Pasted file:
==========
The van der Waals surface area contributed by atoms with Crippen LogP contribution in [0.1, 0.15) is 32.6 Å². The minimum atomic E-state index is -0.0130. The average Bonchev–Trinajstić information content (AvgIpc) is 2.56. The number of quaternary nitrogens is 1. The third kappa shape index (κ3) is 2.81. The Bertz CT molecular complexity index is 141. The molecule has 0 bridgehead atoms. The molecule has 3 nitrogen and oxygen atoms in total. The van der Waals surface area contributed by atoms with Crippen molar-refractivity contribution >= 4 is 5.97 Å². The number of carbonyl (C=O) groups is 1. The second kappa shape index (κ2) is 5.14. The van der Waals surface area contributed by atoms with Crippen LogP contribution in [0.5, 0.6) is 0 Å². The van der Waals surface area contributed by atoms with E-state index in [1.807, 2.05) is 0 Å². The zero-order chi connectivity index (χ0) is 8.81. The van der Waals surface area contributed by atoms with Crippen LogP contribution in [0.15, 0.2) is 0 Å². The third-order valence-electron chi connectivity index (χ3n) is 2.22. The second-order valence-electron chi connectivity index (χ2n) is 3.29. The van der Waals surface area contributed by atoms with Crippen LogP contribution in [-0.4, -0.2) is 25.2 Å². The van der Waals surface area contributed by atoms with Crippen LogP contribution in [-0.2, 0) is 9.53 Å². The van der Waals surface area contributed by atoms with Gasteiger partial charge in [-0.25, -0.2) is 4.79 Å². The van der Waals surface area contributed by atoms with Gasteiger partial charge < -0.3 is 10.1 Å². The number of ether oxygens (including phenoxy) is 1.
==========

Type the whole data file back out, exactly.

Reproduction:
The van der Waals surface area contributed by atoms with Crippen LogP contribution in [0.1, 0.15) is 32.6 Å². The minimum atomic E-state index is -0.0130. The average Bonchev–Trinajstić information content (AvgIpc) is 2.56. The number of quaternary nitrogens is 1. The third kappa shape index (κ3) is 2.81. The Bertz CT molecular complexity index is 141. The molecule has 0 bridgehead atoms. The molecule has 3 nitrogen and oxygen atoms in total. The van der Waals surface area contributed by atoms with Crippen molar-refractivity contribution >= 4 is 5.97 Å². The number of carbonyl (C=O) groups is 1. The second kappa shape index (κ2) is 5.14. The van der Waals surface area contributed by atoms with Crippen LogP contribution in [0.5, 0.6) is 0 Å². The van der Waals surface area contributed by atoms with E-state index in [1.807, 2.05) is 0 Å². The zero-order chi connectivity index (χ0) is 8.81. The van der Waals surface area contributed by atoms with Crippen LogP contribution in [0.15, 0.2) is 0 Å². The third-order valence-electron chi connectivity index (χ3n) is 2.22. The second-order valence-electron chi connectivity index (χ2n) is 3.29. The van der Waals surface area contributed by atoms with Crippen LogP contribution in [-0.4, -0.2) is 25.2 Å². The van der Waals surface area contributed by atoms with Crippen LogP contribution in [-0.2, 0) is 9.53 Å². The van der Waals surface area contributed by atoms with Gasteiger partial charge in [-0.25, -0.2) is 4.79 Å². The van der Waals surface area contributed by atoms with Gasteiger partial charge < -0.3 is 10.1 Å². The number of ether oxygens (including phenoxy) is 1.